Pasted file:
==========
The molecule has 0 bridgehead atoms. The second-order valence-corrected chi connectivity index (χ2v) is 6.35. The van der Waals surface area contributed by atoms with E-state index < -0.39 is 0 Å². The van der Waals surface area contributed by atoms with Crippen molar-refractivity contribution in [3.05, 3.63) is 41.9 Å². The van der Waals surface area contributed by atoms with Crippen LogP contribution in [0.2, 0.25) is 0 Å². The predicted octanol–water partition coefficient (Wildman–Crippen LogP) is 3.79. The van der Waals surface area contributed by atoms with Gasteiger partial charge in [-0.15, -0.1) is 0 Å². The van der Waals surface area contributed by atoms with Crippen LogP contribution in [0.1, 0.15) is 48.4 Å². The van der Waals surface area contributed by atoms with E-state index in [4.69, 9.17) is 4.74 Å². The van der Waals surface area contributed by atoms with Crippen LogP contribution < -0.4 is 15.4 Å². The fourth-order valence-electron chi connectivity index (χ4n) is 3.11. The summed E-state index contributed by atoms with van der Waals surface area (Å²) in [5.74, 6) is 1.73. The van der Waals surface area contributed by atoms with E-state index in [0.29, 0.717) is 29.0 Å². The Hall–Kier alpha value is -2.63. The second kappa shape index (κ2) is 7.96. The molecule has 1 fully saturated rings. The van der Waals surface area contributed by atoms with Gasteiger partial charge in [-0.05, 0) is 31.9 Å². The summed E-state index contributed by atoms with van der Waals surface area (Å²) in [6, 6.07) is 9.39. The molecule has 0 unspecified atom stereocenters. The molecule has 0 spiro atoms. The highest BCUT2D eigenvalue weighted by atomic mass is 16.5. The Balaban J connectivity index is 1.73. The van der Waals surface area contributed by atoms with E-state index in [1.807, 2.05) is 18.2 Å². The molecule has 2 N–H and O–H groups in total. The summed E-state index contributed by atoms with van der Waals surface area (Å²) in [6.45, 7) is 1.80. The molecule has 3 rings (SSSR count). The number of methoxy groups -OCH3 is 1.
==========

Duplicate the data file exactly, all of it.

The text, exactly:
The molecule has 0 bridgehead atoms. The second-order valence-corrected chi connectivity index (χ2v) is 6.35. The van der Waals surface area contributed by atoms with E-state index < -0.39 is 0 Å². The van der Waals surface area contributed by atoms with Crippen molar-refractivity contribution in [3.05, 3.63) is 41.9 Å². The van der Waals surface area contributed by atoms with Crippen LogP contribution in [0.2, 0.25) is 0 Å². The predicted octanol–water partition coefficient (Wildman–Crippen LogP) is 3.79. The van der Waals surface area contributed by atoms with Gasteiger partial charge in [-0.15, -0.1) is 0 Å². The van der Waals surface area contributed by atoms with Crippen LogP contribution in [0.1, 0.15) is 48.4 Å². The van der Waals surface area contributed by atoms with E-state index in [4.69, 9.17) is 4.74 Å². The van der Waals surface area contributed by atoms with Crippen LogP contribution < -0.4 is 15.4 Å². The fourth-order valence-electron chi connectivity index (χ4n) is 3.11. The summed E-state index contributed by atoms with van der Waals surface area (Å²) in [5.74, 6) is 1.73. The van der Waals surface area contributed by atoms with E-state index in [0.29, 0.717) is 29.0 Å². The Hall–Kier alpha value is -2.63. The second kappa shape index (κ2) is 7.96. The molecule has 1 fully saturated rings. The van der Waals surface area contributed by atoms with Gasteiger partial charge in [-0.05, 0) is 31.9 Å². The summed E-state index contributed by atoms with van der Waals surface area (Å²) in [6, 6.07) is 9.39. The molecule has 0 unspecified atom stereocenters. The molecule has 0 spiro atoms. The highest BCUT2D eigenvalue weighted by atomic mass is 16.5. The Balaban J connectivity index is 1.73. The van der Waals surface area contributed by atoms with E-state index in [1.807, 2.05) is 18.2 Å². The molecule has 2 N–H and O–H groups in total. The summed E-state index contributed by atoms with van der Waals surface area (Å²) in [6.45, 7) is 1.80. The molecule has 3 rings (SSSR count). The number of methoxy groups -OCH3 is 1.